World Central Kitchen-Santa Fe Community College (Robert Egger) World Central Kitchen, led by world famous chef and humanitarian Chef José Andrés, partnered with Santa Fe Community College to help feed communities in New Mexico experiencing food insecurity during the height of the COVID-19 pandemic in the spring and summer. Robert Egger coordinated WCK’s operations in New Mexico. One of the communities that received food and other assistance during the early days of the pandemic was Kewa Pueblo. The initiative was supported by SFCC Foundation. Robert Egger suggested donations to Santa Fe Youth Works.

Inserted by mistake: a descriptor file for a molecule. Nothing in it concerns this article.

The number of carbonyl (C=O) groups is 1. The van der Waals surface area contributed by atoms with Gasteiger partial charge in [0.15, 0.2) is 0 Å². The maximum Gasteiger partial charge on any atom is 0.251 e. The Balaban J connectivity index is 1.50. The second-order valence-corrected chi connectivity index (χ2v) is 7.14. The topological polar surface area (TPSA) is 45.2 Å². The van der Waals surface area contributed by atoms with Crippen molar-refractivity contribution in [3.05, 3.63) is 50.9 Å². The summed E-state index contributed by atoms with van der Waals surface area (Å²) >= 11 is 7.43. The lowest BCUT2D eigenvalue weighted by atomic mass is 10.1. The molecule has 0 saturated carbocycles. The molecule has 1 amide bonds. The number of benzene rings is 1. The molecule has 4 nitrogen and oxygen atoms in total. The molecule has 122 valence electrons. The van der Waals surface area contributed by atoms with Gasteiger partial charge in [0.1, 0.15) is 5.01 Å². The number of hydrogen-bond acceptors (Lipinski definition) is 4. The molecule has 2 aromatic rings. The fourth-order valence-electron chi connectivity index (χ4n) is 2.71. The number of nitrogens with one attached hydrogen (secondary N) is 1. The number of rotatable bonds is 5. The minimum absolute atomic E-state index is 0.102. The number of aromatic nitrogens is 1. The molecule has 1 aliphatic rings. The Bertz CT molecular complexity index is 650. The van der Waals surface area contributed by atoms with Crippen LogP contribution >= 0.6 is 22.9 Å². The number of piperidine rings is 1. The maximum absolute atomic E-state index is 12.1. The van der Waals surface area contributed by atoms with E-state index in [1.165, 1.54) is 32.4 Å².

World Food Day Chant, Keri Sutter and David Poole
Rio Grande Food Project in Albuquerque (Ari Herring) This is the largest food pantry on Albuquerque’s west side. Since 1989, RGFP has worked with community members to prevent and end hunger among children, adults, and seniors throughout the Albuquerque metro area by providing low-income households with needed groceries. The pantry supplements its food donations with produce from its garden located on-site. During the height of the COVID-19 pandemic, the pantry set up operations offsite. RGFP resumed drive-through distributions at its site during the summer. Donate Money, Food, Time to Rio Grande Food Project.
Prayer: Mercury Bitsuie, Diné Community Volunteers A blessing song. My Mother Earth is Beautiful. My Grandparents Taught Me Well.